Seattle Sounders struggle without Osvaldo Alonso, wilt against Sporting Kansas City

Even at its worst this season, when the light at the end of the tunnel leading to the playoffs looked almost impossibly dim, the Seattle Sounders always played reasonably well. Whether the finishing was off or the back line was responsible for an odd let-down, the required tweaks never seemed particularly systematic.

Sunday, though, was a tough pill to swallow. It was perhaps the first loss this year in which answers were very, very difficult to come by in the match’s cruel aftermath.

The Sounders desperately needed a result on the road in Kansas City to rescue some postseason hope from the mire of a season that has not gone to plan. A win was never going to come easy - not in the withering heat, or the difficult environs of Children’s Mercy Park, or against a particularly well-coached Peter Vermes team. But even a draw with an encouraging performance could do wonders for team morale.

The Sounders did not get one. Sporting Kansas City sprinted away from Seattle for a 3-0 win, and the Sounders are back where they started before the match: ninth place in the 10-team Western Conference and flailing for momentum wherever they can find it. And it certainly wasn’t here.

In the aftermath of a difficult, sweat-drenched afternoon in the Midwest, here are three things we learned.

Numbers Don’t Lie

There’s no getting around the numbers. Seattle narrowly avoided becoming the first team in MLS history to fail to register a shot over the course of a match thanks to an 88th-minute effort from Joevin Jones dragged about 10 yards wide. Still, the Sounders were undone in most every category by a Sporting KC team that simply looked like it wanted it more.

Here’s a look at the complete stats run-down. It is not a pretty sight.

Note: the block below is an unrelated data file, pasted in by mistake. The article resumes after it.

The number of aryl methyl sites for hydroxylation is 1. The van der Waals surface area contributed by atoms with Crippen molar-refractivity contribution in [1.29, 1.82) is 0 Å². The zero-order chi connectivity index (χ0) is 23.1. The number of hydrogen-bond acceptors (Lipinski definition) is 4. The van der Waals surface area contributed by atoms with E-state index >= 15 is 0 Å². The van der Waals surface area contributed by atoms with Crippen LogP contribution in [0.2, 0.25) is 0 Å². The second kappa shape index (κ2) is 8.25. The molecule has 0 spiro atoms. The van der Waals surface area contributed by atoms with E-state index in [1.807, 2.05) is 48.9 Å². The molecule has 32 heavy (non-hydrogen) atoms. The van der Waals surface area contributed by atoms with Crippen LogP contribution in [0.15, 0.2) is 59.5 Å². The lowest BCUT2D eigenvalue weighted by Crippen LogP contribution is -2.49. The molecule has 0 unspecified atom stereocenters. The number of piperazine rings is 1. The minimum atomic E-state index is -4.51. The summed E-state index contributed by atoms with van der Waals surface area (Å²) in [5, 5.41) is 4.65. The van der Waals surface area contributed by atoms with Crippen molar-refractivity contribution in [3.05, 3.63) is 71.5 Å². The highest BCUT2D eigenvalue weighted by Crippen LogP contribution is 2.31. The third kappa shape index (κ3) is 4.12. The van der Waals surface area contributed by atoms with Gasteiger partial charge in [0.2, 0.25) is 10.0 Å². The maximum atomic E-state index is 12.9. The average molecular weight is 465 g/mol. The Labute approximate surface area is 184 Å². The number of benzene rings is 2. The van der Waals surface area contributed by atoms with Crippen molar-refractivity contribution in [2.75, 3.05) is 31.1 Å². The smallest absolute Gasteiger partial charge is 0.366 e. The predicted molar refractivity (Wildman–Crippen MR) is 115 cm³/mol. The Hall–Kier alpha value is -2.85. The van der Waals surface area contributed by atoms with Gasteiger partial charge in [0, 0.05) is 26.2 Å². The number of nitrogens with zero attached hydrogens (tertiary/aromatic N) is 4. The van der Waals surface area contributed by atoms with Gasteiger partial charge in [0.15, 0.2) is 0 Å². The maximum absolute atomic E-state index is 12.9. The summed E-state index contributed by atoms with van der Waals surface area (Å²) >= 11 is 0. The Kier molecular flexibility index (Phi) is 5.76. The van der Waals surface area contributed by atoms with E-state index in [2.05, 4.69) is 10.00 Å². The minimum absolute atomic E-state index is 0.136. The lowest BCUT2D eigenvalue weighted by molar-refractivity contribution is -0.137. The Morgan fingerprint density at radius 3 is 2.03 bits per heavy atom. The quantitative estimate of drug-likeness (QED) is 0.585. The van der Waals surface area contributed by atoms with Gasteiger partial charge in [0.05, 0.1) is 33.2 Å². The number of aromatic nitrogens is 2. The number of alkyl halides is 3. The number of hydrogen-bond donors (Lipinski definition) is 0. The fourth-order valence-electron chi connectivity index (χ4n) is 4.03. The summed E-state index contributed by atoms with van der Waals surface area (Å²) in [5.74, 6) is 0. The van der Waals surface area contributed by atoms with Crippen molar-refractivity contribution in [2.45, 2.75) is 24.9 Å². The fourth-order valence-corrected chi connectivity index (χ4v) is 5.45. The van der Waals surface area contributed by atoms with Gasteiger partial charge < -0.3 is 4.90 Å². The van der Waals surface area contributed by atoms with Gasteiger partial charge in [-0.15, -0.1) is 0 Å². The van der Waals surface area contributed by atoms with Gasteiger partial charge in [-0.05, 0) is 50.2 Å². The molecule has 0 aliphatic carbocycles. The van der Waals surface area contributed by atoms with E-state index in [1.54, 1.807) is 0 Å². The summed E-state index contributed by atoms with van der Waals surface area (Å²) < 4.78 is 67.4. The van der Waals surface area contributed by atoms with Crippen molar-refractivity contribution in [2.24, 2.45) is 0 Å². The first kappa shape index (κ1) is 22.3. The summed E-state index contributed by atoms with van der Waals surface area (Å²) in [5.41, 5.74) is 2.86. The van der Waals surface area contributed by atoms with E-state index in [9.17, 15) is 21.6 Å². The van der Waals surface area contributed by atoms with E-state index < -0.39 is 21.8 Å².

Seattle Sounders struggle without Osvaldo Alonso, wilt against Sporting Kansas City -

The Sounders were out-shot 19-1, and 6-0 on target. Perhaps the larger surprise was the Sounders didn’t even register a single blocked shot, meaning they weren’t even speculating late in the match. The chances weren’t there, and even in the odd situation they were - like Clint Dempsey’s near-shot just after the halftime restart - there wasn’t a shot on the other end.

The passing numbers are probably the most notable. We’ll get into this more intently in our next point, but the Sounders went into this match averaging nearly 500 passes per game. Their 124 in the first half was easily their lowest total in a half this year, and one of their lowest ever.

Frankly, everything was down, not just against this year but against Seattle’s historic lows. For a number of reasons, it simply wasn’t Seattle’s afternoon.

No Ozzie, No Party

On an individual basis, you can certainly argue there are more exciting players on this roster than Osvaldo Alonso. But at least based on Sunday’s returns, it’s difficult to argue there’s any player more integral to just about every aspect of the Sounders’ game plan. Because at times Seattle looked lost without him in Kansas City.

Alonso missed Sunday’s match due to yellow card accumulation after the loss in Portland last weekend, and Seattle coach Sigi Schmid covered by inserting Herculez Gomez and shifting Dempsey around. It did not work, as the midfield duo of Erik Friberg and Cristian Roldan struggled without a third wheel and the forward line was disconnected from the middle.